Some of Maginel’s memories are wrong. She wrote that Jenkin was 16 when he joined the Army. Jenk, the last of the Lloyd Jones children born in Wales, was born in 1843. The Civil War started in 1861, when he was 18. So, they must have been raising onions for the troops at that time, too. Maginel wrote that Nell’s hair went white the summer she had recovered from Small pox and had her heart broken.


the photo in 1870 of the graduating class from UW-Platteville shows Nell with jet-black hair.

So, either Nell conflated the story of the heartbreak and hoeing onions, or her niece Maginel did. Or maybe Nell had her heart broken twice.

As for Jennie –

Why didn’t she marry? Jennie told Maginel that she just couldn’t say yes to any of the men who asked her to marry them.

Maybe that contributed to the story Taliesin tour guides had created when I was there: that the two sisters vowed never to marry because one was romantically wounded.

Read my correction on this in the next post, “More on Frank Lloyd Wright’s aunts“.

Well, their decision to devote their lives to education is good for all of us.

Because they created and ran the Hillside Home School for 28 years.

1887 to 1915


I get to why I’m writing today. In early 1887, Jennie and Nell decided to start their school in The Valley.

Nell taught history at the Normal school in River Falls, Wisconsin, and Jennie was then an instructor in a kindergarten teacher training school in St. Paul, Minnesota.

Then Nell wrote to “My Dear Frank“,

Nell wrote “I heard you have been down to Hillside to look the ground over”.

SO, obviously the Aunts had spoken to him before about designing a building.

And while an unknown woman, “Miss Daniels”, had been drawing the beginning of the plan, “Miss D.—” didn’t feel it was finished/good enough.

            Then Nell wrote details about the plan on what they wanted.

The new building

  • Should face east
  • The first floor would have a room of 26 X 28 feet [67.6 square meters] to be used as a parlor or perhaps dining, and have an open staircase
  • One upstairs bathroom
  • Several small rooms – 6?
  • And two larger rooms over the kitchen
    • I’m guessing those rooms were the Aunts’ bedrooms

She wrote a few more things, like that they didn’t need closets. And they hoped to start “in the spring”.

Then Nell finished her letter with,

I hope you are well, happy and satisfying Mr. Silsbee.3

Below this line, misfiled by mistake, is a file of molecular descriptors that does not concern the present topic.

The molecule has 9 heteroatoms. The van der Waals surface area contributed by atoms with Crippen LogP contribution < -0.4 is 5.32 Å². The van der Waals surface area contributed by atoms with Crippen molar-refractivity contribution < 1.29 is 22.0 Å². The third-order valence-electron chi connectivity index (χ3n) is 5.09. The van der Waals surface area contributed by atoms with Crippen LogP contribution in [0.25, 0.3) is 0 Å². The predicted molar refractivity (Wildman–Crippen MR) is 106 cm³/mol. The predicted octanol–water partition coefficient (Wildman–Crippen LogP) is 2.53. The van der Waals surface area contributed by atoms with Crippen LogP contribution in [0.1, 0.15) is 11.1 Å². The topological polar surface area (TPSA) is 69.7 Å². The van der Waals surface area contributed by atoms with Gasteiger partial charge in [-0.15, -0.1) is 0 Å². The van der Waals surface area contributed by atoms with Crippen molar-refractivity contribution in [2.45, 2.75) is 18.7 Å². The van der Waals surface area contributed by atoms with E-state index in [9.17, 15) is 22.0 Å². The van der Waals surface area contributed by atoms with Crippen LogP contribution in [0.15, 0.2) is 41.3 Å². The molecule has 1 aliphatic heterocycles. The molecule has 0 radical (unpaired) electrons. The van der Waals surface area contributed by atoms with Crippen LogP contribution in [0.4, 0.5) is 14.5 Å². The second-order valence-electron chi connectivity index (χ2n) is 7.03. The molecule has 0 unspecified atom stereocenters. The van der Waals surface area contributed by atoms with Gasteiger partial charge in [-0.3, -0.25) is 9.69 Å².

I write in great haste but with much love

Ellen C. Lloyd Jones to Frank Lloyd Wright, March 9, 1887. Frank Lloyd Wright Foundation Archives, FICHEID: J001A03.

Construction on the building didn’t start in the spring, but they finished it in November.

We know that because of the “Home News”

It tells us that the Hillside Home School opened the week of September 22. And, then there’s this in the Weekly Home News from

the week of November 10

Frank Lloyd Wright of J.L. Silsbee architectural firm of Chicago here to finish up details and supervise the clearing and grading of grounds.  “Mr. Wright is an able young artist and if all had a ‘barrel of money’ with which to carry out his attractive mansion and cottage plans they might be happy yet.”

It’s likely this positive description came from The Aunts. Because Wright himself was just 20 years old.

More links:

Georgia Snoke (a member of the Lloyd Jones family, from the Jenkin Line), crafted a nice write-up on the Aunts from (the website kept by the Lloyd Jones family). That page is available at this link:

Georgia provides information on the Aunts’ emotional lives, which may help to illuminate why these two women never married.

The photograph at the top of this post looks up and west at the Home Building that Wright designed for the Hillside Home School in 1887.
It’s available in Frank Lloyd Wright’s Taliesin, Illustrated by Vintage Post Cards, by Randolph C. Henning, 87.
First published February 7, 2024.


1. “Onions were used to protect against scurvy” is another thing I learned while working at Taliesin.

2. Why do you keep calling her Jennie when The Master called her Jane?

She was known as Jennie all over the place. She was identified as that in the UW-Platteville photo, on photos of her while the Hillside Home School ran, and by Maginel in “Valley of the God-Almighty…”. As I wrote in my first Hillside Home School post, Wright’s sister was named Jane, but known as Jennie. So I think that’s why Wright referred to his aunt as Jane. I’m insistent on this because it seems that she wanted to be known as Jennie.

3. Wright’s first employer, Joseph Lyman Silsbee (1848-1913).

I wrote more about the Aunts and the school in my next post, on February 22, 2024.